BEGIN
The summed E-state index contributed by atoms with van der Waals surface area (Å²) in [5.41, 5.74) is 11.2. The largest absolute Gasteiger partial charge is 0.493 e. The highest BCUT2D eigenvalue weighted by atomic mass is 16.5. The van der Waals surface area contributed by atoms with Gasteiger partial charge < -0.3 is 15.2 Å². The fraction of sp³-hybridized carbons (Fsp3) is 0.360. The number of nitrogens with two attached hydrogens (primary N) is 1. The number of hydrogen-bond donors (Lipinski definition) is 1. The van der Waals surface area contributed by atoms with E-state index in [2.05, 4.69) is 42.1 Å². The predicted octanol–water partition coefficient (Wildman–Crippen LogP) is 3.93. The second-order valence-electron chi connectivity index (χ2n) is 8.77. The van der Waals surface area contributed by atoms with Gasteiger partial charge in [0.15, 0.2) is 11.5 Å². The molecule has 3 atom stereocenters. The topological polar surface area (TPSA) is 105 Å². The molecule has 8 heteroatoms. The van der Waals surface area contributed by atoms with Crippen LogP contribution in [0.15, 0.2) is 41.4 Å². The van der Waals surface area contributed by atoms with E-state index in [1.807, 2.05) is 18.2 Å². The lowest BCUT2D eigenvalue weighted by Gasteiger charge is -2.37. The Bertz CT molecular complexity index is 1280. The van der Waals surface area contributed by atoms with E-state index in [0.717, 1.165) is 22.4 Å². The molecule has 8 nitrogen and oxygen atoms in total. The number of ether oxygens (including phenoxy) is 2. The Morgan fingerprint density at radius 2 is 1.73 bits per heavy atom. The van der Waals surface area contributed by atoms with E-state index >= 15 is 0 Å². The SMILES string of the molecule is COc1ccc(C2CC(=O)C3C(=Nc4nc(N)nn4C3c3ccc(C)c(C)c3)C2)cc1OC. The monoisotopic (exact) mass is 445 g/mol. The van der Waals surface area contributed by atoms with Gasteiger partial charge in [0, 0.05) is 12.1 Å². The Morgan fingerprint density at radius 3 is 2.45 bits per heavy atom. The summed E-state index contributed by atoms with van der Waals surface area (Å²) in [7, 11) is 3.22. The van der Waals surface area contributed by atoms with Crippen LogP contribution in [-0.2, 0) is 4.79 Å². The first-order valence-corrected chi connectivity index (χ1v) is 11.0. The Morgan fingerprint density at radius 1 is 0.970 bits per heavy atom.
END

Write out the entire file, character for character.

The summed E-state index contributed by atoms with van der Waals surface area (Å²) in [5.41, 5.74) is 11.2. The largest absolute Gasteiger partial charge is 0.493 e. The highest BCUT2D eigenvalue weighted by atomic mass is 16.5. The van der Waals surface area contributed by atoms with Gasteiger partial charge < -0.3 is 15.2 Å². The fraction of sp³-hybridized carbons (Fsp3) is 0.360. The number of nitrogens with two attached hydrogens (primary N) is 1. The number of hydrogen-bond donors (Lipinski definition) is 1. The van der Waals surface area contributed by atoms with E-state index in [2.05, 4.69) is 42.1 Å². The predicted octanol–water partition coefficient (Wildman–Crippen LogP) is 3.93. The second-order valence-electron chi connectivity index (χ2n) is 8.77. The van der Waals surface area contributed by atoms with Gasteiger partial charge in [0.15, 0.2) is 11.5 Å². The molecule has 3 atom stereocenters. The topological polar surface area (TPSA) is 105 Å². The molecule has 8 heteroatoms. The van der Waals surface area contributed by atoms with Crippen LogP contribution in [0.15, 0.2) is 41.4 Å². The van der Waals surface area contributed by atoms with E-state index in [1.807, 2.05) is 18.2 Å². The lowest BCUT2D eigenvalue weighted by Gasteiger charge is -2.37. The Bertz CT molecular complexity index is 1280. The van der Waals surface area contributed by atoms with E-state index in [0.717, 1.165) is 22.4 Å². The molecule has 8 nitrogen and oxygen atoms in total. The number of ether oxygens (including phenoxy) is 2. The Morgan fingerprint density at radius 2 is 1.73 bits per heavy atom. The van der Waals surface area contributed by atoms with E-state index >= 15 is 0 Å². The SMILES string of the molecule is COc1ccc(C2CC(=O)C3C(=Nc4nc(N)nn4C3c3ccc(C)c(C)c3)C2)cc1OC. The monoisotopic (exact) mass is 445 g/mol. The van der Waals surface area contributed by atoms with Gasteiger partial charge in [0, 0.05) is 12.1 Å². The Morgan fingerprint density at radius 3 is 2.45 bits per heavy atom. The summed E-state index contributed by atoms with van der Waals surface area (Å²) in [7, 11) is 3.22. The van der Waals surface area contributed by atoms with Crippen LogP contribution in [-0.2, 0) is 4.79 Å². The first-order valence-corrected chi connectivity index (χ1v) is 11.0. The Morgan fingerprint density at radius 1 is 0.970 bits per heavy atom.